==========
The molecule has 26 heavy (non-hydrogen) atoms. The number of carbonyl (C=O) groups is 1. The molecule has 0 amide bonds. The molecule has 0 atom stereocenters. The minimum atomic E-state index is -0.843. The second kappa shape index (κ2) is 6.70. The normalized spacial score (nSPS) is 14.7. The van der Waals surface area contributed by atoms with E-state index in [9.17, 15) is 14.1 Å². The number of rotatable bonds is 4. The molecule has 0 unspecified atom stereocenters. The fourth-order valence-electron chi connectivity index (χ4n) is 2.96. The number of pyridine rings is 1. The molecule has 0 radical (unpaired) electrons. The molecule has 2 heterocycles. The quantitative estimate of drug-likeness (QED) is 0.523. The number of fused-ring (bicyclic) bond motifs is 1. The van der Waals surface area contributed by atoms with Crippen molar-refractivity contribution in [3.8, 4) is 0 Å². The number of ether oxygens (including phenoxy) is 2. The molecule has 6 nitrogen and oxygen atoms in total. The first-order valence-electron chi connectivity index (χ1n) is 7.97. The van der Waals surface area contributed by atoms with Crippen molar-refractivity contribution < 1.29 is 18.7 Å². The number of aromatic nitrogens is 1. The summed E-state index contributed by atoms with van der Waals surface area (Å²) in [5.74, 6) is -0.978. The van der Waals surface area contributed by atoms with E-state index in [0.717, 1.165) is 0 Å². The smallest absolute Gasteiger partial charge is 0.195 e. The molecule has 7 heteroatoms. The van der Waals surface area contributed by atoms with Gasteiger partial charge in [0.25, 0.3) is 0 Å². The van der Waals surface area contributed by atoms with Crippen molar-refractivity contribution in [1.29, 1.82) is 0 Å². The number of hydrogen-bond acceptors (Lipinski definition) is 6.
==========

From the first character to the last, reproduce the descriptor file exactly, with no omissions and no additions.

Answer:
The molecule has 26 heavy (non-hydrogen) atoms. The number of carbonyl (C=O) groups is 1. The molecule has 0 amide bonds. The molecule has 0 atom stereocenters. The minimum atomic E-state index is -0.843. The second kappa shape index (κ2) is 6.70. The normalized spacial score (nSPS) is 14.7. The van der Waals surface area contributed by atoms with E-state index in [9.17, 15) is 14.1 Å². The number of rotatable bonds is 4. The molecule has 0 unspecified atom stereocenters. The fourth-order valence-electron chi connectivity index (χ4n) is 2.96. The number of pyridine rings is 1. The molecule has 0 radical (unpaired) electrons. The molecule has 2 heterocycles. The quantitative estimate of drug-likeness (QED) is 0.523. The number of fused-ring (bicyclic) bond motifs is 1. The van der Waals surface area contributed by atoms with Crippen molar-refractivity contribution in [3.8, 4) is 0 Å². The number of ether oxygens (including phenoxy) is 2. The molecule has 6 nitrogen and oxygen atoms in total. The first-order valence-electron chi connectivity index (χ1n) is 7.97. The van der Waals surface area contributed by atoms with Crippen molar-refractivity contribution < 1.29 is 18.7 Å². The number of aromatic nitrogens is 1. The summed E-state index contributed by atoms with van der Waals surface area (Å²) in [5.74, 6) is -0.978. The van der Waals surface area contributed by atoms with E-state index in [0.717, 1.165) is 0 Å². The smallest absolute Gasteiger partial charge is 0.195 e. The molecule has 7 heteroatoms. The van der Waals surface area contributed by atoms with Gasteiger partial charge in [0.25, 0.3) is 0 Å². The van der Waals surface area contributed by atoms with Crippen molar-refractivity contribution in [1.29, 1.82) is 0 Å². The number of hydrogen-bond acceptors (Lipinski definition) is 6.